A standard slider provides the user with very fine control over the selection they wish to make.

By default, sliders go left to right to increase (and bottom up to increase when vertical). The coloration provides a visual indicator of how large the value you are selecting is.

Sliders have a few important properties we must pay attention to:

  • value: contains the value at which the handle is placed, and can also be set manually to provide a default starting value
  • to: defines the range of the slider by specifying the maximum value it can go to
  • orientation: allows the slider to be set to a vertical orientation with Qt.Vertical
Controls.Slider {
    id: normalSlider
    orientation: Qt.Vertical
    value: 5.0
    to: 10.0
}
A set of sliders

Another useful property we can use is stepSize. Setting this to a numerical value allows us to create a slider that snaps onto values that are multiples of the specified stepSize, with these multiples being indicated by tickmarks. Therefore if we set this property to 2.0, when the user drags the slider handle, they will only be able to select 0.0, 2.0, 4.0, etc. up to the value specified in the to property.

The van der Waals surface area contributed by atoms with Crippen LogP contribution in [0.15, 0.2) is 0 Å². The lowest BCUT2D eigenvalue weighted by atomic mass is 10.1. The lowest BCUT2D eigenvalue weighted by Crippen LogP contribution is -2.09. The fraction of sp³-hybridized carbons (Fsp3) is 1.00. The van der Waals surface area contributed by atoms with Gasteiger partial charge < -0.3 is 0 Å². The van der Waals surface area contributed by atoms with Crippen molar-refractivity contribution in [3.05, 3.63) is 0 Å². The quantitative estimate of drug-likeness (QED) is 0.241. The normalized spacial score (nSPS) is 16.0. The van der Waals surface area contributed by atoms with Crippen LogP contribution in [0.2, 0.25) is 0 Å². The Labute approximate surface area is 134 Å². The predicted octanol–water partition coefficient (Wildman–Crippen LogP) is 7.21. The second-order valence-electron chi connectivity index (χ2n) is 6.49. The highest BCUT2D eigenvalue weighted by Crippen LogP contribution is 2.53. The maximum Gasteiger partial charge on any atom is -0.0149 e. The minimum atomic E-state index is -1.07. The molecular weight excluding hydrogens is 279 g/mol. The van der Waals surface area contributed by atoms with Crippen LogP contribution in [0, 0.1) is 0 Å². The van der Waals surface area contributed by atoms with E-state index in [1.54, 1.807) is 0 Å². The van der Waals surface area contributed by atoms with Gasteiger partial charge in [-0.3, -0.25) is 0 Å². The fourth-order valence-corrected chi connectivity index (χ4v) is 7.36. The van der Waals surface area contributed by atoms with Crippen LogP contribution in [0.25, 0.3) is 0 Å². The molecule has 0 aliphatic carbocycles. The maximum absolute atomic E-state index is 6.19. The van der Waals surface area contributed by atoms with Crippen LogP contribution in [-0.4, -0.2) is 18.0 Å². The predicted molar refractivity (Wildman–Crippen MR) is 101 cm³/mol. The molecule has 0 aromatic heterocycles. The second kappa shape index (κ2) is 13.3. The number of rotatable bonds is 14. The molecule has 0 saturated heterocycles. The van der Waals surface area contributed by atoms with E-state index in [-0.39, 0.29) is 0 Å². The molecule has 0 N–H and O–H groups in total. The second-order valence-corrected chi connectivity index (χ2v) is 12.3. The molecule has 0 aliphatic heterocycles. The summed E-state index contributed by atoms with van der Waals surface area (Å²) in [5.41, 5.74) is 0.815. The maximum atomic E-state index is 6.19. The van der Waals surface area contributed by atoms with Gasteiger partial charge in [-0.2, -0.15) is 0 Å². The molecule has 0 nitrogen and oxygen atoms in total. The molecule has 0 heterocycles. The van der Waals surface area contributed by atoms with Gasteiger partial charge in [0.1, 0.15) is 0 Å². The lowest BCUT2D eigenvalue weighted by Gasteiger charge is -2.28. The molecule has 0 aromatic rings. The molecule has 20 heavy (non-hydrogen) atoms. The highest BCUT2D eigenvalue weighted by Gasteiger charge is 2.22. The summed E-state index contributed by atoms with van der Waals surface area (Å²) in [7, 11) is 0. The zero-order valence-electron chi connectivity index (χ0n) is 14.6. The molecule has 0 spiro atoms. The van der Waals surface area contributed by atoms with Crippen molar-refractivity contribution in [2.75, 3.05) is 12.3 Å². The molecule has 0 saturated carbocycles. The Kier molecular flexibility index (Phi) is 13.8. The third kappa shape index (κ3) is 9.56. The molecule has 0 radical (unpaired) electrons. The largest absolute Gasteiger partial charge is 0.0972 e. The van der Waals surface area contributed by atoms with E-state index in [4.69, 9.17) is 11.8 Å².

Controls.Slider {
    id: tickmarkedSlider
    value: 6.0
    to: 10.0
    stepSize: 2.0
}
A set of tickmarked sliders

Range slider

QtQuick Controls also provides ranged sliders. These have two handles, hence allowing you to define a range of numbers between the two handles.

Two new properties are important to keep in mind: first.value and second.value, which hold the values of the two handles. Like the value property of the standard sliders, these can be pre-set.

Controls.RangeSlider {
    id: rangeSlider
    to: 10.0
    first.value: 3.0
    second.value: 6.0
}
A set of range sliders

We can also make it a tickmarked slider by setting the stepSize property value to a number, in the exact same way as a standard slider.

Controls.RangeSlider {
    id: rangeTickmarkedSlider
    to: 10.0
    first.value: 4.0
    second.value: 6.0
    stepSize: 2.0
}